The Foreign Service Journal - September 2014 - page 46

46
SEPTEMBER 2014
|
THE FOREIGN SERVICE JOURNAL
Life on a secure compound in a war zone
is somewhat surreal.
BY B I L L BENT
FEATURE
SERVING AT
EMBASSY
KABUL
Bill Bent, an FSO serving in Afghanistan, is a former member of the FSJ
Editorial Board and the AFSA Governing Board.
T
rying to capture what it is like living
and working as a diplomat in Afghani-
stan is a bit like the Indian parable of
the blind men and the elephant. In the
story, each blind man feeling different
parts of the elephant has a different
view on how to describe it. Their indi-
vidual impressions, while true, are not
entirely so, at least not in the sense of
describing the elephant in its totality. Similarly, one’s impres-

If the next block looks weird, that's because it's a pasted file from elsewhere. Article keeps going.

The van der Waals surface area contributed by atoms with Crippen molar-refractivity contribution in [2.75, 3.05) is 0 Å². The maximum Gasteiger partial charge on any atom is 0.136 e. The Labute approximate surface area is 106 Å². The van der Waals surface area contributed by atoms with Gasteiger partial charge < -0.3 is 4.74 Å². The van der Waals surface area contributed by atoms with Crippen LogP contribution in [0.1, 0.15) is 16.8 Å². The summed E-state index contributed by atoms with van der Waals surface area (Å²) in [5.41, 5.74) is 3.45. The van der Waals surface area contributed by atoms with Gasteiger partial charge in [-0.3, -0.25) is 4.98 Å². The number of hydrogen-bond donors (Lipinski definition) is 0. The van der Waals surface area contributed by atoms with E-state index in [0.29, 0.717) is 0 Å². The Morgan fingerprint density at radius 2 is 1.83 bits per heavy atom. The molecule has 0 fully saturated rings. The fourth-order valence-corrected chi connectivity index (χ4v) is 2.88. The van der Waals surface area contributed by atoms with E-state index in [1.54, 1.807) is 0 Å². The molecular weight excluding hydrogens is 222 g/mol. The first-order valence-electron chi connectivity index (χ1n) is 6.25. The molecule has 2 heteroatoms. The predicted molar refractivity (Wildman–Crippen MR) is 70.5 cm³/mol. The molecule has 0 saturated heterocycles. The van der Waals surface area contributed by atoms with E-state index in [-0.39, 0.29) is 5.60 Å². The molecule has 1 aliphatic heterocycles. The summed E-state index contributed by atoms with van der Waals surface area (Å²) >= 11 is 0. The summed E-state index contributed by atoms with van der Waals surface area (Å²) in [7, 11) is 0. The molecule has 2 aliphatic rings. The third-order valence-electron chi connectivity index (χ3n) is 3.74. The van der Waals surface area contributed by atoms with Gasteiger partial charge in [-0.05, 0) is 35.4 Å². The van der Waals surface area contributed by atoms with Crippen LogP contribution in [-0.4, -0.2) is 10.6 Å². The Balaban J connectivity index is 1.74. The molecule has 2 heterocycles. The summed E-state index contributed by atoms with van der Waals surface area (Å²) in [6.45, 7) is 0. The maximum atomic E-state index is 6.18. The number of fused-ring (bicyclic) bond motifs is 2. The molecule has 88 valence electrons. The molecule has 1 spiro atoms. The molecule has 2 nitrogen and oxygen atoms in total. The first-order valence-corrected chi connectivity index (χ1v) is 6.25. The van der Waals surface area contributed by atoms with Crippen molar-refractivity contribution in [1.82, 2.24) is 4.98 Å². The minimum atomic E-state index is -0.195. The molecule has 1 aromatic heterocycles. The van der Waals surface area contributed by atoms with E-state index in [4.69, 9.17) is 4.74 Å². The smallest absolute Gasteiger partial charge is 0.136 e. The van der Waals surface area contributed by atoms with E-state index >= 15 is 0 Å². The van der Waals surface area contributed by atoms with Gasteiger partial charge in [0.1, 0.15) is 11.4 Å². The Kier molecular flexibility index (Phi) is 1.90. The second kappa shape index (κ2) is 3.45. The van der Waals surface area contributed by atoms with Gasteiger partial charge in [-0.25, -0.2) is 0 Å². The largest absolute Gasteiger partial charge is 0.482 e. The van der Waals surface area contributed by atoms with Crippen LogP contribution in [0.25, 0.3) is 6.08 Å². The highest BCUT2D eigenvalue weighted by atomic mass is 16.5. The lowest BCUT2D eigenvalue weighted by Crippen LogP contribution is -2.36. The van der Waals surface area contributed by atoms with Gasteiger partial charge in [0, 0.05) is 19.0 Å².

sions and experiences of Afghanistan depend on what one has
touched or, more accurately, what has touched each unique
individual. My thoughts may, therefore, be different than the
impressions others have come away with; but there are certain
experiences common to all.
The critical security threat colors everything here, govern-
ing how we live, work and play. The adage, that soldiering is 99
percent boredom and 1 percent sheer terror, applies equally
well to diplomatic service here. The weekly Selectone security
tests and the periodic “duck and cover” drills become routine
background noise, and it is easy to become complacent. But
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